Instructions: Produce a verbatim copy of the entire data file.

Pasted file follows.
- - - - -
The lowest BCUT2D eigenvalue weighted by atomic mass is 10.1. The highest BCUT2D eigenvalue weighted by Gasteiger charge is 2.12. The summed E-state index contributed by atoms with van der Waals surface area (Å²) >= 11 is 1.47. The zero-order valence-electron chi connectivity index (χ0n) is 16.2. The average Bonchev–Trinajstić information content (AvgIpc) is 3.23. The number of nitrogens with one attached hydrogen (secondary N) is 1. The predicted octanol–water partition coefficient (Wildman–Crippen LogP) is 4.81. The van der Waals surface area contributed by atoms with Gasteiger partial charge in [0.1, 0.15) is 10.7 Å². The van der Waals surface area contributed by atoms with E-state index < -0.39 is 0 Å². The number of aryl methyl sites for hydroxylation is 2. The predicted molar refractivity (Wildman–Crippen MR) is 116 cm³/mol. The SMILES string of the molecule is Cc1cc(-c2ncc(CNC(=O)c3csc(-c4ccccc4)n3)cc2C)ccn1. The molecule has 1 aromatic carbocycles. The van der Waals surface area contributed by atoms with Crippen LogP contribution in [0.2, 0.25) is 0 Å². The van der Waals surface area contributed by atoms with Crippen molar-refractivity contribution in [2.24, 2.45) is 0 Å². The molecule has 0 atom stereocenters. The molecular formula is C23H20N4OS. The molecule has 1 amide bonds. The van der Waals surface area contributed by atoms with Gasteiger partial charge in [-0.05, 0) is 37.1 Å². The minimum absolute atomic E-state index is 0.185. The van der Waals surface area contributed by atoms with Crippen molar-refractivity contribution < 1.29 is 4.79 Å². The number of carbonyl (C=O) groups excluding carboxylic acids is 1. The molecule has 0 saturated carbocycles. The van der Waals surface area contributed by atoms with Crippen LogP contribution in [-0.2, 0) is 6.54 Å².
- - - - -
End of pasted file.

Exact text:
The lowest BCUT2D eigenvalue weighted by atomic mass is 10.1. The highest BCUT2D eigenvalue weighted by Gasteiger charge is 2.12. The summed E-state index contributed by atoms with van der Waals surface area (Å²) >= 11 is 1.47. The zero-order valence-electron chi connectivity index (χ0n) is 16.2. The average Bonchev–Trinajstić information content (AvgIpc) is 3.23. The number of nitrogens with one attached hydrogen (secondary N) is 1. The predicted octanol–water partition coefficient (Wildman–Crippen LogP) is 4.81. The van der Waals surface area contributed by atoms with Gasteiger partial charge in [0.1, 0.15) is 10.7 Å². The van der Waals surface area contributed by atoms with E-state index < -0.39 is 0 Å². The number of aryl methyl sites for hydroxylation is 2. The predicted molar refractivity (Wildman–Crippen MR) is 116 cm³/mol. The SMILES string of the molecule is Cc1cc(-c2ncc(CNC(=O)c3csc(-c4ccccc4)n3)cc2C)ccn1. The molecule has 1 aromatic carbocycles. The van der Waals surface area contributed by atoms with Crippen LogP contribution in [0.2, 0.25) is 0 Å². The van der Waals surface area contributed by atoms with Crippen molar-refractivity contribution in [2.24, 2.45) is 0 Å². The molecule has 0 atom stereocenters. The molecular formula is C23H20N4OS. The molecule has 1 amide bonds. The van der Waals surface area contributed by atoms with Gasteiger partial charge in [-0.05, 0) is 37.1 Å². The minimum absolute atomic E-state index is 0.185. The van der Waals surface area contributed by atoms with Crippen molar-refractivity contribution < 1.29 is 4.79 Å². The number of carbonyl (C=O) groups excluding carboxylic acids is 1. The molecule has 0 saturated carbocycles. The van der Waals surface area contributed by atoms with Crippen LogP contribution in [-0.2, 0) is 6.54 Å².